Having a contract dispute with your employer can be frustrating and stressful. But you don’t have to face this challenge alone.
It is important that the terms of your contract are fair and that your employer upholds them in line with the letter of UK law, and we at First4Lawyers can help make sure that’s the case. Indeed, the most recent Ministry of Justice statistics (2011/12) show there were 32,100 claims of breach of contract accepted by employment tribunals.
Our employment lawyers can advise you of your rights and guide you toward resolving your situation. We can provide solicitors experienced in contract disputes to help fight your case or negotiate a fair settlement – just get in touch.
What are the reasons that contract disputes may arise?
Employment law is complex. As a result, there are many reasons why a dispute may arise between you and a current or former employer. Some of the most common reasons are:
- Unfair treatment – This may include discrimination on the grounds of ethnic origin or colour, gender, marital status (including civil partnership), age or disability, pregnancy or childbirth.
- Unclear job role – Your role in your job must correspond with the job description in your contract.
- Poor communication – Your employer is legally obliged to provide you with any information that affects you in your role.
- Poor work environment – Your employer has a duty to provide a safe working environment in line with the Health and Safety at Work Act 1974.
- An increase in workload – An employer cannot force you to work over the number of hours in your contract and you have a legal right to refuse to do so.
- Redundancy – The job role you have left must no longer exist, otherwise it could be grounds for unfair dismissal. If your employer makes more than 20 people redundant at once, they must engage you and every other employee in collective consultation. UK law states failure to do so will make the redundancies automatically unfair.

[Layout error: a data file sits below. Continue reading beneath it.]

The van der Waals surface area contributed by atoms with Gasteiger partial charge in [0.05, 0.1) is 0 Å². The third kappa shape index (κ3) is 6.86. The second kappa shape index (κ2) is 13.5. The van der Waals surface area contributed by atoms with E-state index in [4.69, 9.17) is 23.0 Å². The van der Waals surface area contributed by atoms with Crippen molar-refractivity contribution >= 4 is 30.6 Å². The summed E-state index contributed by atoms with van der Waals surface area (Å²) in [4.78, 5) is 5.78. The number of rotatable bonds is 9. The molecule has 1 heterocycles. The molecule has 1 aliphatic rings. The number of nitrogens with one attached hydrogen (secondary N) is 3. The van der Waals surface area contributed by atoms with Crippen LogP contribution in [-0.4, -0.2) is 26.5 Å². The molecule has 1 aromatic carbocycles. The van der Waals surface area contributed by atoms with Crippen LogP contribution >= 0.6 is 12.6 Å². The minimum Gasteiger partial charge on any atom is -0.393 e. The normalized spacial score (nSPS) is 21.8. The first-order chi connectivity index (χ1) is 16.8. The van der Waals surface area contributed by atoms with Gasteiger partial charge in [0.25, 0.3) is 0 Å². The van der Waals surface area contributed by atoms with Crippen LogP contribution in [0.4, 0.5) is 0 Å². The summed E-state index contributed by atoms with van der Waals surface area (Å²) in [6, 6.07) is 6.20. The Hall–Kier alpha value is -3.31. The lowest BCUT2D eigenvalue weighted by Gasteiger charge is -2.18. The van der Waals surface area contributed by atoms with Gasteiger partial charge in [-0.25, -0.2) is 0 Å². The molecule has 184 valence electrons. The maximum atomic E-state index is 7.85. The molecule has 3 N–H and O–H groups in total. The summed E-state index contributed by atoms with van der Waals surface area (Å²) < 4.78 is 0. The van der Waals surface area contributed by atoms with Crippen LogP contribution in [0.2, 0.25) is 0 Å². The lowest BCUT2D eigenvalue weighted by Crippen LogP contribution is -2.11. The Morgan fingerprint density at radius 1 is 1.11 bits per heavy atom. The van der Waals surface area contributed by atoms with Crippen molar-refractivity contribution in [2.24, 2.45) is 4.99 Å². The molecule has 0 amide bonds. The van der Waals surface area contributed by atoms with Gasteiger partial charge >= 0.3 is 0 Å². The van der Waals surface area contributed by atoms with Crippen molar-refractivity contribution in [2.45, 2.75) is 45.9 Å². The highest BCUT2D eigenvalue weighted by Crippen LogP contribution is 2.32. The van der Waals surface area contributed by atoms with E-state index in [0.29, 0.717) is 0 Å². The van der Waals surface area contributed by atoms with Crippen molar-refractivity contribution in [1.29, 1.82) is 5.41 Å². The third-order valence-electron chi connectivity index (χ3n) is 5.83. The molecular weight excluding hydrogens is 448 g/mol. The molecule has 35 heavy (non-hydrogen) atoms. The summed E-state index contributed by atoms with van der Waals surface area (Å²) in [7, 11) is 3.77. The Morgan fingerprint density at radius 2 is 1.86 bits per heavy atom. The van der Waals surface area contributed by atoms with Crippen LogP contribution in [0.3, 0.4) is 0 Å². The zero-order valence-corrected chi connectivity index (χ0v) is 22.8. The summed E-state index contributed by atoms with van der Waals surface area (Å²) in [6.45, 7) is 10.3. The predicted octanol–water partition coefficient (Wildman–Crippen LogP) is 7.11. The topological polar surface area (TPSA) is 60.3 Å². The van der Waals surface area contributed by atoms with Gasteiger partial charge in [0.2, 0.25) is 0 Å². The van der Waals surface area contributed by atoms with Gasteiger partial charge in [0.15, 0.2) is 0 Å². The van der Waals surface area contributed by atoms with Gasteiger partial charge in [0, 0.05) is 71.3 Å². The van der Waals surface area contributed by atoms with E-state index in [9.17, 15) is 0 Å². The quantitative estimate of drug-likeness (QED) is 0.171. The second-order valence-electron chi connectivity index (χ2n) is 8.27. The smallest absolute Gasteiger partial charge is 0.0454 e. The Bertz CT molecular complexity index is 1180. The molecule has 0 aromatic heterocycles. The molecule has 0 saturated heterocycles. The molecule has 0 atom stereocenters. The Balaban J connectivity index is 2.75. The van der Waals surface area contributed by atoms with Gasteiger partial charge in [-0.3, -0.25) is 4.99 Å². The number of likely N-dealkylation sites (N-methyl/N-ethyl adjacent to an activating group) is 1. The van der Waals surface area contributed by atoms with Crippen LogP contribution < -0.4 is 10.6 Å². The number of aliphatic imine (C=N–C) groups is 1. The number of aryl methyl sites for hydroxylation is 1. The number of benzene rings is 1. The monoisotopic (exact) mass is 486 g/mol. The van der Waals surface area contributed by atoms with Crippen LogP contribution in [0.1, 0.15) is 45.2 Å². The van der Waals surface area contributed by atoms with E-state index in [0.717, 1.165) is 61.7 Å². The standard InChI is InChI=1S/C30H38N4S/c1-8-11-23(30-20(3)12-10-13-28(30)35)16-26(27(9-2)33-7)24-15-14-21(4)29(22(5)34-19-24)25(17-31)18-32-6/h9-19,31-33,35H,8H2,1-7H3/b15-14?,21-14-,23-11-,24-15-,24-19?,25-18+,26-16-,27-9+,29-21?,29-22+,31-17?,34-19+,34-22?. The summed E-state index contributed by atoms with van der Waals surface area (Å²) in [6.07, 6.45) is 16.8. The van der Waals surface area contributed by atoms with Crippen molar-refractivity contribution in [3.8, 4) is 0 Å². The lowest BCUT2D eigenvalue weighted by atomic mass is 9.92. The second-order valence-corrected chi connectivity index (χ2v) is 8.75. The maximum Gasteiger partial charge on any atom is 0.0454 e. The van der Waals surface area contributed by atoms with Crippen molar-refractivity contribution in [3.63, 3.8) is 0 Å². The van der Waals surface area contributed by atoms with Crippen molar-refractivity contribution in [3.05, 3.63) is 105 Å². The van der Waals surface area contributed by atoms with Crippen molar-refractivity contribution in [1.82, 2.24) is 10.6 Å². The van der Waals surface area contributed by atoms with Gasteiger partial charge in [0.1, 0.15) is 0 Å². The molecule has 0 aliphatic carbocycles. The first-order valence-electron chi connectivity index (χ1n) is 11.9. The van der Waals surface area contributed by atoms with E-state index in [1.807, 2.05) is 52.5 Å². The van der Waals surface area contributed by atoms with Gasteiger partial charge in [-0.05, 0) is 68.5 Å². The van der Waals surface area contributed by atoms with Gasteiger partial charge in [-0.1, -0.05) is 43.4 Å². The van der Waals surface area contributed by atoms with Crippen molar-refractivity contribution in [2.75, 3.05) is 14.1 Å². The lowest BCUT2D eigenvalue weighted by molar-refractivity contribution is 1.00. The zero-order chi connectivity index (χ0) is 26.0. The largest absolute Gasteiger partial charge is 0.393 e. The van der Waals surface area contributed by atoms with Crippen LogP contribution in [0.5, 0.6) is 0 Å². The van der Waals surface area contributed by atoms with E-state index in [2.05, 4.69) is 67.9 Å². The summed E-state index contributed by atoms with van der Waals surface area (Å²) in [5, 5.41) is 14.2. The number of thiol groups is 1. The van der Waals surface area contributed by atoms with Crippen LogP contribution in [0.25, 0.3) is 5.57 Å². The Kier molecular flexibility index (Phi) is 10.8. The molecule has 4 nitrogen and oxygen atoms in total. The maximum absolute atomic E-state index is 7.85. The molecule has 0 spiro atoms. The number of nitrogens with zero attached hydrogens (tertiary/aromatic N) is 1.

- Restrictive covenants – These are clauses in contracts that restrict your right to conduct certain activities after you leave your job. They must have an expiry date and stipulate reasonable geographical limitations.
How can I prepare for difficult conversations with employers?
You can start by checking it wasn’t a mistake or misunderstanding that caused the issue. For example, if you haven’t been paid the right amount, or not at all, it would be advisable to check with the relevant person or department to see if they can rectify the mistake before making an official complaint.
If you are unable to resolve the matter informally, you may wish to:
- Talk to your line manager, or union representative.
- Get advice from a third party, such as a firm of specialist employment solicitors.
- Record relevant events that could form part of your case (including dates and times).
- Keep copies of all relevant correspondence (emails, letters, messages etc.).
What form do disputes take?
If you have a dispute with a current employer, you should first try to resolve any issues you have informally. If you can’t, you can use their grievance procedure, and can appeal if your employer does not uphold your complaint.
If you have a dispute with your former employer regarding unfair dismissal, discrimination or unfair deductions from your pay, you can take your case to an employment tribunal.
I want legal advice with regard to a claim against an employer – what should I do?
If you intend to make a claim concerning any area of your employment contract, you should source advice from professionals experienced in contract disputes.
If you contact First4Lawyers, we can assign expert employment law solicitors to your case. We are able to help you navigate the complexities of all the legislation, and work to reach the best possible outcome for your needs.